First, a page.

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Tuesday, 5 November, 2002, 13:49 GMT
Bali bomb 'suspects' arrested
Grab of television footage of the suspect arrested in Medan on Monday
One of the men was arrested for using fake papers
Indonesian police say they have arrested two men who resemble those suspected of involvement in the Bali bombings.

Indonesian police chief Da'i Bachtiar said that one of the men was arrested in Medan in north Sumatra on Monday, while the other was detained in Jakarta, the Indonesian capital, on Tuesday.

He told Indonesia's parliament that they both resembled police sketches of men seen by several witnesses at the scene of the blasts.

Police spokesman Colonel Prasetyo said the man detained in Medan - a 28-year-old identified only as Zulfan - was arrested for using fake identity papers.

He was trying to board a flight to Malaysia from Medan when he was arrested.

A police sketch of one of the suspects

The Indonesian police have already announced that they know the names and probable whereabouts of all three men suspected of a role in the 12 October bomb blasts, which killed nearly 200 people.

Police sketches of the men, who were seen in the area of last month's attack, were released last week.

Teams of investigators have been sent to the hideout of the men police think they have identified.

'Larger group'

The suspects are all reportedly Indonesian. They are said to range in age from 20 to 30.

Police have said they believe the suspects were part of a group of six to 10 people involved in the bombing.

Forensic evidence suggests the bombs were triggered by electronic devices or remote control, rather than being the work of suicide bombers.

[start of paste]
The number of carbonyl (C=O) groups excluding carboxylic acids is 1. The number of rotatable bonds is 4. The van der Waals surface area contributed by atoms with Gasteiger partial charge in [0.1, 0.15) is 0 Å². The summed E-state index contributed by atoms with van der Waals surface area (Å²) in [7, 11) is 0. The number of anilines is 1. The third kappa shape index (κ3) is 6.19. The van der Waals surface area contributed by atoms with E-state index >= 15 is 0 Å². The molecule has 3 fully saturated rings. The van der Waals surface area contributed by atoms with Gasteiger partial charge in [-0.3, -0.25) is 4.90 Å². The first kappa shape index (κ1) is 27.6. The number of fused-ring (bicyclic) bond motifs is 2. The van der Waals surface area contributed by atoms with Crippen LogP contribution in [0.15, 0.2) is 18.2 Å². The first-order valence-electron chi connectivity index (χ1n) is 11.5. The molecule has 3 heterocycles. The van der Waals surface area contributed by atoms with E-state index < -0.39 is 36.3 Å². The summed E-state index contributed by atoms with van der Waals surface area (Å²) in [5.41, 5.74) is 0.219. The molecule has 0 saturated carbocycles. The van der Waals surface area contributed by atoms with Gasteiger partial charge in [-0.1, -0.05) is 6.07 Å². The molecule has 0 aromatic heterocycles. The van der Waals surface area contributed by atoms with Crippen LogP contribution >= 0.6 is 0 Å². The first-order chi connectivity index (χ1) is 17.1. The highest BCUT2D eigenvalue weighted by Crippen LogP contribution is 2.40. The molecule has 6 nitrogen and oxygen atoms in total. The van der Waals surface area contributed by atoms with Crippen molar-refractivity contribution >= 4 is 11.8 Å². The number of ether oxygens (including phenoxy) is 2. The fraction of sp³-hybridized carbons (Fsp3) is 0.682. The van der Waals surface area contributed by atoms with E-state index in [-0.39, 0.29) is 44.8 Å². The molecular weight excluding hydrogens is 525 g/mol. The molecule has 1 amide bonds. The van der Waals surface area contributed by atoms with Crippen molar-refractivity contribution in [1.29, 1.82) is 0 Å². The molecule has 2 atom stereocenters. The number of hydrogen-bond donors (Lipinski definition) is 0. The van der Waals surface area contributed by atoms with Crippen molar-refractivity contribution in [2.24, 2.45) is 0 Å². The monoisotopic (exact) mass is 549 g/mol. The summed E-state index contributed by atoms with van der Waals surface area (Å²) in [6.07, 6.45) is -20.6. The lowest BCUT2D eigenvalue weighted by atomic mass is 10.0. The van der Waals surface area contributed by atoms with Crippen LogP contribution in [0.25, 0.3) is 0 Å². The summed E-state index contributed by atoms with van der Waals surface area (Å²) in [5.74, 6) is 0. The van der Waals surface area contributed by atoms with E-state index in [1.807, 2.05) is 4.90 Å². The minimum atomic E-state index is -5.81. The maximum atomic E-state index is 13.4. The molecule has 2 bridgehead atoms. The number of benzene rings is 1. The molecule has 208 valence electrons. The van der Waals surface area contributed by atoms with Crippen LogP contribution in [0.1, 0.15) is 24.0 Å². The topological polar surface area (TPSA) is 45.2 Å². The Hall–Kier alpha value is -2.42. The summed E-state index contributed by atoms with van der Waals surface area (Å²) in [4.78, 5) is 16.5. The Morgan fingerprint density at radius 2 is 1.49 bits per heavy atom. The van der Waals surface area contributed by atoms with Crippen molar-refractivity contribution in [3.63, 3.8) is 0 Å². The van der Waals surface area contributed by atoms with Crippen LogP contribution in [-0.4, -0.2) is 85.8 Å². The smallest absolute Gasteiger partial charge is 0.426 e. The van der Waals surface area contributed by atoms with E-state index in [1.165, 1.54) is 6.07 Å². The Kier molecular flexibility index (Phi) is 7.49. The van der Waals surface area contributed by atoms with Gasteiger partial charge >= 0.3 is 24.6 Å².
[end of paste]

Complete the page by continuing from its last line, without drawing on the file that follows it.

Experts investigating the blast say the bombing was sophisticated and carefully planned.

About 120 detectives and intelligence officers from Australia, the United States, Britain, Japan and other countries are working on the case alongside Indonesian investigators.

The regional Islamic militant group Jemaah Islamiah is suspected by some governments of being behind the bombing.

Abu Bakar Ba'asyir, the group's spiritual leader, is being questioned by police over a series of church bombings in December 2000, and in an alleged plot to assassinate Megawati Sukarnoputri before she became president.

Mr Ba'asyir, who is in a police hospital after suffering respiratory problems and heart and stomach complications, has refused to answer anything but the most basic questions.

His lawyers have filed a wrongful arrest lawsuit against police.

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The BBC's David Bottomley reports from Jakarta
"It's too early to say...whether this is a signficant breakthrough"

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01 Nov 02 | Asia-Pacific
29 Oct 02 | Asia-Pacific
28 Oct 02 | Asia-Pacific
30 Oct 02 | Asia-Pacific
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